"Goldfrapp's voice—ethereal, otherworldly, but always human—remains a constant variable, the cord that connects all of Goldfrapp's disparate, but equally captivating, incarnations."
Goldfrapp has an expansive soprano vocal range. She is noted for her operatic abilities, particularly on the group's debut album Felt Mountain and prominently on the songs "Utopia" and "Pilots". Her delivery in a more contemporary voice has been described as "breathy", "sultry", "ethereal" and "startling".
Goldfrapp has been commended for her vocal versatility, morphing her voice to fit various genres such as folk, pop, classical, dance, trip hop and electronica throughout her career. Goldfrapp has used a vocoder to modify her voice to fit the material she is singing, such as the song "Lovely Head". Vocally, Goldfrapp has been compared to Marlene Dietrich, Siouxsie Sioux, Björk, Kate Bush and Elizabeth Fraser of the Cocteau Twins.
Goldfrapp produces and writes most of her material alongside bandmate Will Gregory. She draws inspiration from a range of artists and musical genres. As a teenager she listened to Kate Bush, T. Rex, Donna Summer, Joan Jett, Marc Bolan, David Cassidy, and Iggy Pop and The Stooges, and discovered Serge Gainsbourg while working in Belgium. While travelling through Europe in the early 1990s, she began listening to Polish disco music and cabaret music from the Weimar Republic. Other media, including film, have influenced Goldfrapp who cites Roman Polanski's 1966 psychological thriller Cul-de-sac, the 1973 cult film The Wicker Man and the James Bond franchise as influences. She draws inspiration from surrealism and nature, all of which appear in Goldfrapp's album artwork, which she designs in collaboration with Big Active. Goldfrapp believes that "music is a visual experience" and therefore visualises her lyrics before writing them. While writing, Goldfrapp uses her vocals to create melodies and drumbeats. Her songwriting is characterised by its use of animals to describe human emotions and status.
While touring in 2004, sections of the group's stage show featured Goldfrapp in a white dress wearing a horse tail and dancers with deer heads, which were inspired by her interest in animals and mythology.
The artwork for Goldfrapp's album Seventh Tree featured her dressed as a Pierrot. Her new image, inspired by paganism, featured her dressed in white or natural-coloured flowing gowns with loose curly blonde hair.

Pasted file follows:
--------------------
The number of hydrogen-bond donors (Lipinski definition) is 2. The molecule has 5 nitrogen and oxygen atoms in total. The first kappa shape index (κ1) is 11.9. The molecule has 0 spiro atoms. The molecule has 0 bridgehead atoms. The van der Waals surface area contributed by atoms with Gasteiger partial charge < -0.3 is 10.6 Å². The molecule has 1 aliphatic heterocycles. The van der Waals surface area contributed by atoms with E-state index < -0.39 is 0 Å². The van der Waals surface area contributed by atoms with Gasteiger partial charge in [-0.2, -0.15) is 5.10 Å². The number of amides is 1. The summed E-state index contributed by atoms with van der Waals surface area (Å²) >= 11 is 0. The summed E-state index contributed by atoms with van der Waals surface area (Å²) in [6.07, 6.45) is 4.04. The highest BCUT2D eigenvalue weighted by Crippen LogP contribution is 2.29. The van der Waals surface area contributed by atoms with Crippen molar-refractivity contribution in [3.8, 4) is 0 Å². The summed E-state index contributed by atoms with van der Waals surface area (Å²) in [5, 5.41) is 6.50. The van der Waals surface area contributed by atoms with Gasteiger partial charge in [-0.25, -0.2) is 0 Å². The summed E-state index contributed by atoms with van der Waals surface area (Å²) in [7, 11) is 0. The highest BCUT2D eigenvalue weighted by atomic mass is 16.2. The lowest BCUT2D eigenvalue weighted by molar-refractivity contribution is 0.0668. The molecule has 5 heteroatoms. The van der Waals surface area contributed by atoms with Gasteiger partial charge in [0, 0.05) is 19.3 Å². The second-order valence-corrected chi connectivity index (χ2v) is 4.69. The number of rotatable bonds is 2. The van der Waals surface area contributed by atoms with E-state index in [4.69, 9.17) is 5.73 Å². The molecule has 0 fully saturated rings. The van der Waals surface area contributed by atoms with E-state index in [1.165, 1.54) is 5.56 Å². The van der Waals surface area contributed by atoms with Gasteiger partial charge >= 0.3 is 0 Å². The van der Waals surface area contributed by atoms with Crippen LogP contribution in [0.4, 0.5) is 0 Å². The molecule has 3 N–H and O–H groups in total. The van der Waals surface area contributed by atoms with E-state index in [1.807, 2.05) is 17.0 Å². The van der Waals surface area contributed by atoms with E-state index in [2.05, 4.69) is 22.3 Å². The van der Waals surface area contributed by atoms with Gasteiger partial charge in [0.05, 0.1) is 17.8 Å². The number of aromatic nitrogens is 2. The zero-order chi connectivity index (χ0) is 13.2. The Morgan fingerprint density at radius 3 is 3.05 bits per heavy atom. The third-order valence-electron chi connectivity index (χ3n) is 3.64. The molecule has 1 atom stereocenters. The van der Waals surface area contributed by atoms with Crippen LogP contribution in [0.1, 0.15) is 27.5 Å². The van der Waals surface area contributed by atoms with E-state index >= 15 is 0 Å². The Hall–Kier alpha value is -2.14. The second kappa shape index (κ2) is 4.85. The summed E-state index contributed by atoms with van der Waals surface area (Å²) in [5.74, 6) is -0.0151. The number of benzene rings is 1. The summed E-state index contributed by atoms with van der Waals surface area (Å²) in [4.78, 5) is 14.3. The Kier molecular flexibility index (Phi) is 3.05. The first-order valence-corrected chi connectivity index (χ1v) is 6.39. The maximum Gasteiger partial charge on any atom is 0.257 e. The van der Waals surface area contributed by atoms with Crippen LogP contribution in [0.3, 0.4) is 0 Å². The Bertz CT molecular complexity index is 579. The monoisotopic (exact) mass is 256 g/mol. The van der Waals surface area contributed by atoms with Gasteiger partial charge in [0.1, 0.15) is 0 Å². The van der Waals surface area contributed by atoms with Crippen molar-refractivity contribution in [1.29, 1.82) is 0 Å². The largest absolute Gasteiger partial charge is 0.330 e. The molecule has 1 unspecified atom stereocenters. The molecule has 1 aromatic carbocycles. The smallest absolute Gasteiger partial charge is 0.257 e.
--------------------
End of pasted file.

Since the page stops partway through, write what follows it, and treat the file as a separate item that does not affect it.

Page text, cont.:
During 2010, Goldfrapp took on several new images to fit with their forthcoming album Head First. The music on this album was more '80s-influenced, reflected in the artwork featured on the album's first single, "Rocket", which features Goldfrapp in a pink jumpsuit. For their live shows, she wore spangly black leggings and a jacket covered in VHS tape which was blown about by two electric fans placed at front centre-stage. The shine of the plastic reflected the colourful stage lighting.
Goldfrapp confirmed she was dating film editor Lisa Gunning in a February 2010 interview with The Sunday Times saying, "I think of everything as being about a person and a relationship, and I am in a wonderful relationship with a wonderful person. It just happens to be with a lady... It's something I've thought about for a long time and it concurs with my philosophy on life and sexuality. I don't think it can or should be pigeonholed. I've thought about this since I was a teenager. I've always found it claustrophobic to think about having to put things into categories like that. My sexuality is the same as my music and my life. Why does it need a label?" Goldfrapp's relationships before this were with men.
In 2013, Goldfrapp was invited by The Lowry, Salford to curate an exhibition as part of their ‘Performer as Curator’ annual series. The exhibition was a collection of photography and paintings inspired by ideas of metamorphosis and fairytales.